Cindy Adams can keep a secret

The longtime Post columnist thinks gossip has become too evil

Nov.November 08, 2016 01:00 PM

Has gossip gone too far? For Cindy Adams, longtime gossip columnist for the New York Post, the answer is a resounding yes.

“It’s gotten too evil,” she says about the gossip trade. Back when she was starting out, in 1981, “we didn’t report people who were gay. We wouldn’t do that. We wouldn’t out anybody,” she insists. “All of the industry of gossip has just become too invasive.”

As this presidential election proved better than any other, accessing information about people (even very, very old information) has never been easier. And yet it is worth asking how much of that information is actually relevant to the public and how much of it should remain private. Are there things that everyone doesn’t need to know?

“The internet is a secret-spilling machine, and the spilling of secrets has been very healthy for a lot of people’s lives,” Nick Denton, founder of the now-defunct site Gawker, told Playboy magazine in a 2014 interview. Now those comments are deeply ironic. Denton would go on, of course, to pay dearly for one particularly big secret that Gawker spilled, after being sued by Hulk Hogan over a sex tape. 

“The industry of gossip has
just become too invasive.”

But gossip does not necessarily need to be harmful. It can — and perhaps should — be fun. Historically, the word is derived from the word for a godparent, implying that people would chat and share secrets with the person who was closest to them. In Yiddish, the word “yenta” refers to an older woman in the shtetl (village) who would gather secrets about other people and disclose them at her will.

Cindy Adams’ column, which she has been writing for the Post for more than 35 years, is written in that spirit, shrinking Manhattan down to the size of a shtetl in which everybody knows everybody and Cindy knows everything about everybody. And she alone decides which factoids to disclose, and which to keep to herself. “You do have to be careful,” she warns. “You’re dealing with people’s lives.”

Her column has always been less a place for secret spilling than it is a place for readers to peek into the lives of the rich and the powerful, to learn who arrived dateless to a cousin’s wedding and maybe even an embarrassing (but not too embarrassing) story about a certain first-lady-turned-presidential-nominee.

Her columns are funny (“You can beat somebody on the head, or you can just tap them with a fan. I try to be humorous rather than painful, hurtful,” she says), and almost friendly in tone; her very first column had an item about how Jackie Kennedy liked to buy “real kosher chopped liver” from a “classy Madison Avenue emporium.”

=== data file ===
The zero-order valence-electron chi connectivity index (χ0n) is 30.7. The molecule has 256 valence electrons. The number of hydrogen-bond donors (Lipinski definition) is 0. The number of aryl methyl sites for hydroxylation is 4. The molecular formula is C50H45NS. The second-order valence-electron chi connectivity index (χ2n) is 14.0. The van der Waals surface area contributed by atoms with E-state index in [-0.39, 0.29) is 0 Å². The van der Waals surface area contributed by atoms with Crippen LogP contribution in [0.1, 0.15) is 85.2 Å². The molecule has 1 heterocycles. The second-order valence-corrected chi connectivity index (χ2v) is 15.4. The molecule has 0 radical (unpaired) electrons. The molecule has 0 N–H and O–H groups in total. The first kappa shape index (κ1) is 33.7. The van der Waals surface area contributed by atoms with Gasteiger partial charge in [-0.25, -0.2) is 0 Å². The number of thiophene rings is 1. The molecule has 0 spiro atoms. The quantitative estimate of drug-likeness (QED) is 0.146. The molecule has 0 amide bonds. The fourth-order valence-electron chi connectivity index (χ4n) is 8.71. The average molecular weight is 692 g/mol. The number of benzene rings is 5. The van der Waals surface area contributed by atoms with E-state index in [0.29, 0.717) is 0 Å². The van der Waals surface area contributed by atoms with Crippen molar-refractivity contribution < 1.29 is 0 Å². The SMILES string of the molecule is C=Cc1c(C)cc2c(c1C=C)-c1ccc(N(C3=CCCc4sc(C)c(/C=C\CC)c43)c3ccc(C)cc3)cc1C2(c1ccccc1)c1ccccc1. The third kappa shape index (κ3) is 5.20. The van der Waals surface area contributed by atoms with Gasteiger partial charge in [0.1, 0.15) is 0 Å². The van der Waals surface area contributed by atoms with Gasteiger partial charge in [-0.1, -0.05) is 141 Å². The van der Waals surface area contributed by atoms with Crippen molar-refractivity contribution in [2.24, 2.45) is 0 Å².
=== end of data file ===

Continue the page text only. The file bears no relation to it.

Adams doesn’t have much to say about the Gawker case except she wasn’t a fan. “Between [Hogan] and Gawker, it’s a toss-up which is worse.” The site targeted Adams herself on occasion, writing nasty headlines such as, “Has New York Post Gossip Columnist
Cindy Adams Just Totally Lost it?”

Adams, for the record, has not lost it at all, and she still churns out four columns a week for the Post from the office in her Park Avenue penthouse, hitting the phones and fact-checking details about all the little tidbits she hears.

“Nobody knows something without
wanting to tell they know it.”

Remarkably for a gossip columnist working today, she does not use social media. “I have to write every single day, and it takes me five hours to do a column. So do you think after I spend all that time on the telephone, that I want to do more?”

She relies on her real-life social network of friends and acquaintances, from whom she can masterfully extract information. “First of all, nobody knows something without wanting to tell they know it. Sooner or later, they’ll all say, ‘Listen, you didn’t hear this from me, don’t let on that I told it to you. But…’ Or they’ll say, ‘Don’t mention my name.’ But they’ll all tell you something. They all want to.”

Written in a punchy style, each column lists quick notes about people, with some items so short it’s easy to miss them if you skim it. “It is New York,” she says about her column. “It’s in your face.” As if that wasn’t clear, every column ends with Adams’ now-iconic phrase, “Only in New York, kids. Only in New York.”

The same, of course, could be said for Adams herself, who is a born and bred New Yorker — “One of the four you’re going to meet in the whole city,” she once joked in New York magazine. Adams makes a lot of jokes. (She was married to her late husband, comedian Joey Adams, for 47 years, and she was very good friends with the late Joan Rivers.) But she’s also careful. Unlike her sources, she is not dying to tell you her own secrets, and since she knows all the tricks for getting people to spill them, she’s very good at deflecting personal questions.